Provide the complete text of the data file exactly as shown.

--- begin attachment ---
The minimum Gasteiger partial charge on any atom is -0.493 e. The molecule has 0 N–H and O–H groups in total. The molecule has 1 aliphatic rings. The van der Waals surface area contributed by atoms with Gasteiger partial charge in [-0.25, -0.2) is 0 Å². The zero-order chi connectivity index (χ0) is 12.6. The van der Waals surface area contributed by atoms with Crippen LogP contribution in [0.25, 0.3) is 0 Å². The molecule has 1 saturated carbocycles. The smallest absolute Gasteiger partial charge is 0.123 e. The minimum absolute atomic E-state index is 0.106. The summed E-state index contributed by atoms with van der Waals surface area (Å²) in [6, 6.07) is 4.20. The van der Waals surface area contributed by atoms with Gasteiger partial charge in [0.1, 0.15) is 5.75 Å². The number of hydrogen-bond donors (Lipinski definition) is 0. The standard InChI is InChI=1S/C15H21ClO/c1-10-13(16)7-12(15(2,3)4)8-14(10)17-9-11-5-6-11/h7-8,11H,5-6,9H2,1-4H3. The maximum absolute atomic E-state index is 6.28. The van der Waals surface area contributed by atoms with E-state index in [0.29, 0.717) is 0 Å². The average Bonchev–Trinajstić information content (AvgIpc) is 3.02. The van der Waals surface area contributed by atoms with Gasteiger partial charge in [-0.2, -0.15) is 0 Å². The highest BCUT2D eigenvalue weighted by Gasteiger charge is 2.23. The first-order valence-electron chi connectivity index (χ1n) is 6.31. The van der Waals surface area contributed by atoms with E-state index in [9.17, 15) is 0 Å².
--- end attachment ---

The minimum Gasteiger partial charge on any atom is -0.493 e. The molecule has 0 N–H and O–H groups in total. The molecule has 1 aliphatic rings. The van der Waals surface area contributed by atoms with Gasteiger partial charge in [-0.25, -0.2) is 0 Å². The zero-order chi connectivity index (χ0) is 12.6. The van der Waals surface area contributed by atoms with Crippen LogP contribution in [0.25, 0.3) is 0 Å². The molecule has 1 saturated carbocycles. The smallest absolute Gasteiger partial charge is 0.123 e. The minimum absolute atomic E-state index is 0.106. The summed E-state index contributed by atoms with van der Waals surface area (Å²) in [6, 6.07) is 4.20. The van der Waals surface area contributed by atoms with Gasteiger partial charge in [0.1, 0.15) is 5.75 Å². The number of hydrogen-bond donors (Lipinski definition) is 0. The standard InChI is InChI=1S/C15H21ClO/c1-10-13(16)7-12(15(2,3)4)8-14(10)17-9-11-5-6-11/h7-8,11H,5-6,9H2,1-4H3. The maximum absolute atomic E-state index is 6.28. The van der Waals surface area contributed by atoms with E-state index in [0.29, 0.717) is 0 Å². The average Bonchev–Trinajstić information content (AvgIpc) is 3.02. The van der Waals surface area contributed by atoms with Gasteiger partial charge in [-0.2, -0.15) is 0 Å². The highest BCUT2D eigenvalue weighted by Gasteiger charge is 2.23. The first-order valence-electron chi connectivity index (χ1n) is 6.31. The van der Waals surface area contributed by atoms with E-state index in [9.17, 15) is 0 Å².